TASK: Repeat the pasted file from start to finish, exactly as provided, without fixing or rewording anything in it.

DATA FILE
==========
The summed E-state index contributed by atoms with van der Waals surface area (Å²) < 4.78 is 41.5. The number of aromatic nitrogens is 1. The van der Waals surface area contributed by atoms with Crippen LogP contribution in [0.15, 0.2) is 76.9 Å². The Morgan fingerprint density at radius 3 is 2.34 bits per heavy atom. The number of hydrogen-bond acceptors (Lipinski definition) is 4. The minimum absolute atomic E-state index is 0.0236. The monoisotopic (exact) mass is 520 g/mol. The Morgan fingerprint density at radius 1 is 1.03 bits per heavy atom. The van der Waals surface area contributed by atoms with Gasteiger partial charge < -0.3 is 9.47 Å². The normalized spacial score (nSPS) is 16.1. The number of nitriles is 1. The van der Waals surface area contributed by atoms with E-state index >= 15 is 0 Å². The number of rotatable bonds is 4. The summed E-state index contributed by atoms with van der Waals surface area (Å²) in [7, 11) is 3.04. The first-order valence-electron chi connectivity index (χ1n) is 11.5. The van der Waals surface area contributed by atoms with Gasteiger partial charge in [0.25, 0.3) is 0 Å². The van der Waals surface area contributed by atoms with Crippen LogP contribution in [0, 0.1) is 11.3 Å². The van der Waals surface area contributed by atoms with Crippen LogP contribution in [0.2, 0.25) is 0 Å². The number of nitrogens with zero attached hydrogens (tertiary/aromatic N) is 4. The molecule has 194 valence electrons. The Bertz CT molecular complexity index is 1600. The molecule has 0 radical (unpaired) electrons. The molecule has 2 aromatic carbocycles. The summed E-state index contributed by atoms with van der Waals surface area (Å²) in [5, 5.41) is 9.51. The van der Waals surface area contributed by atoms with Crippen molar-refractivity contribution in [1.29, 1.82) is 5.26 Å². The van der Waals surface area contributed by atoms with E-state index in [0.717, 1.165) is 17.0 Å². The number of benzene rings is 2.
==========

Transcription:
The summed E-state index contributed by atoms with van der Waals surface area (Å²) < 4.78 is 41.5. The number of aromatic nitrogens is 1. The van der Waals surface area contributed by atoms with Crippen LogP contribution in [0.15, 0.2) is 76.9 Å². The Morgan fingerprint density at radius 3 is 2.34 bits per heavy atom. The number of hydrogen-bond acceptors (Lipinski definition) is 4. The minimum absolute atomic E-state index is 0.0236. The monoisotopic (exact) mass is 520 g/mol. The Morgan fingerprint density at radius 1 is 1.03 bits per heavy atom. The van der Waals surface area contributed by atoms with Gasteiger partial charge < -0.3 is 9.47 Å². The normalized spacial score (nSPS) is 16.1. The number of nitriles is 1. The van der Waals surface area contributed by atoms with E-state index >= 15 is 0 Å². The number of rotatable bonds is 4. The summed E-state index contributed by atoms with van der Waals surface area (Å²) in [7, 11) is 3.04. The first-order valence-electron chi connectivity index (χ1n) is 11.5. The van der Waals surface area contributed by atoms with Gasteiger partial charge in [0.25, 0.3) is 0 Å². The van der Waals surface area contributed by atoms with Crippen LogP contribution in [0, 0.1) is 11.3 Å². The van der Waals surface area contributed by atoms with Crippen LogP contribution in [0.2, 0.25) is 0 Å². The number of nitrogens with zero attached hydrogens (tertiary/aromatic N) is 4. The molecule has 194 valence electrons. The Bertz CT molecular complexity index is 1600. The molecule has 0 radical (unpaired) electrons. The molecule has 2 aromatic carbocycles. The summed E-state index contributed by atoms with van der Waals surface area (Å²) in [5, 5.41) is 9.51. The van der Waals surface area contributed by atoms with Crippen molar-refractivity contribution in [1.29, 1.82) is 5.26 Å². The van der Waals surface area contributed by atoms with E-state index in [0.717, 1.165) is 17.0 Å². The number of benzene rings is 2.